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Dappled in light, from this world and the next
By JEANNE MALMGREN
© St. Petersburg Times, published February 11, 2000
A tiny figure in a rainbow cap knitted by a Hospice volunteer, she lay on a reclining chair her children had wheeled out a side door of her St. Petersburg house. They parked her on a patio drenched in late-afternoon sunlight, azaleas blooming nearby.
It was a huge task to lift Marilyn out of bed without hurting her, make sure she had enough blankets to keep her warm, hook her up to a portable oxygen tank, maneuver the chair through doorways and over thresholds. But it was all worth it.
As soon as she felt the sun on her face, Marilyn's chin tilted to the sky. Her nostrils flared. Her eyes closed in bliss.
"Mmmmm. It's incredible," she murmured. "The air. I feel like I'm in heaven."
When you're dying, as Marilyn is, simple pleasures are exquisite. Each time could be the last time, each experience the final gift. Moments are like jewels.
She is always cold, despite layers of warm bedding. A humidifier and oxygen machine help her breathe. This week, after her kidneys began to fail, a permanent catheter was inserted. A nurse is on duty around the clock.
Her children, who had been coming and going from their homes in other states, have flown in to stay by her side. Friends visit at all hours, because they know time is running out.
Yet, Tuesday Marilyn still wanted to talk. There was more to say.
"You know, after the doctor gave me the prognosis and after I'd tried all these alternative healing methods and nothing seemed to work and I was so tired, I just said, "Okay, I'm going to get ready to die.' And I'm glad I've gotten ready. It's been a wonderful process and I don't regret a minute of it. But . . ."
Tears clotted her throat.
"I've had such a wonderful life. I am going to miss it soooo much."
In an earlier conversation, Marilyn described some of the things she will miss most.
Her children's laughter. The scent of fresh flowers in a vase. The coos and gurgles of her 3-month-old grandson, the smell of his head. Violin music. The aroma of onions and garlic sizzling in a pan on the stove. The rustling of wind in the trees outside her house.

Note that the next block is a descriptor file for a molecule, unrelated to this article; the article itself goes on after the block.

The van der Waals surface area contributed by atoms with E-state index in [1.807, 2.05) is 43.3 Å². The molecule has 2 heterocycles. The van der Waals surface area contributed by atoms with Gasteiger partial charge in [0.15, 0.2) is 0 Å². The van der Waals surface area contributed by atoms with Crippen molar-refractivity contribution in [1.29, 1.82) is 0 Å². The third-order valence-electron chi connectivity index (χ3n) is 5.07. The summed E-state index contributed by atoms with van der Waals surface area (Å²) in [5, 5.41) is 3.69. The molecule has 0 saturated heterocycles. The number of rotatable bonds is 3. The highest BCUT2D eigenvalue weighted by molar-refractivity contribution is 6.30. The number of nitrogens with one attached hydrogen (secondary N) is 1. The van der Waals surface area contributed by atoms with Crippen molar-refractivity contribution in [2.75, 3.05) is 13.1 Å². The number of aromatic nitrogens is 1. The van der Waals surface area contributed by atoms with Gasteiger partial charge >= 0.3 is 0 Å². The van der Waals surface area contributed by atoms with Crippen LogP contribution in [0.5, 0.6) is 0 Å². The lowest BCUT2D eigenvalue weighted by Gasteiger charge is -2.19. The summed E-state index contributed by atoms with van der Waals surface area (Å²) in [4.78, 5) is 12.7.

"I'm going to miss the sun when it comes out after a big rainstorm, and the electricity you can feel in the air after a storm."
Marilyn, who spent much of her professional life as a licensed massage therapist, revels in memories of touch, too.
"I'm going to miss kisses and hugs. And I'll miss looking into eyes of love."
Many of her most treasured memories are from her farm in Tennessee, where she spent half of each year.
"I'm going to miss sitting on my porch on summer nights with the sky filled with green fireflies going on and off, and cicadas filling the entire valley with this trancelike drone of sound. And I'll miss gardening there, the sun on my back and my big straw hat on my head."
Sometimes, in these last few housebound months, Marilyn has dreamed of what she'd do if she had one perfect day left, if the cancer would magically vanish and she could get out of her sick bed and go anywhere she liked."
"I'd start with breakfast at the Kopper Kitchen," she says, grinning widely, "And I'd have Fred Tirabassi's whole-grain, seeded pancakes with butter and maple syrup. Two soft-boiled eggs with toast. And home fries. And bacon."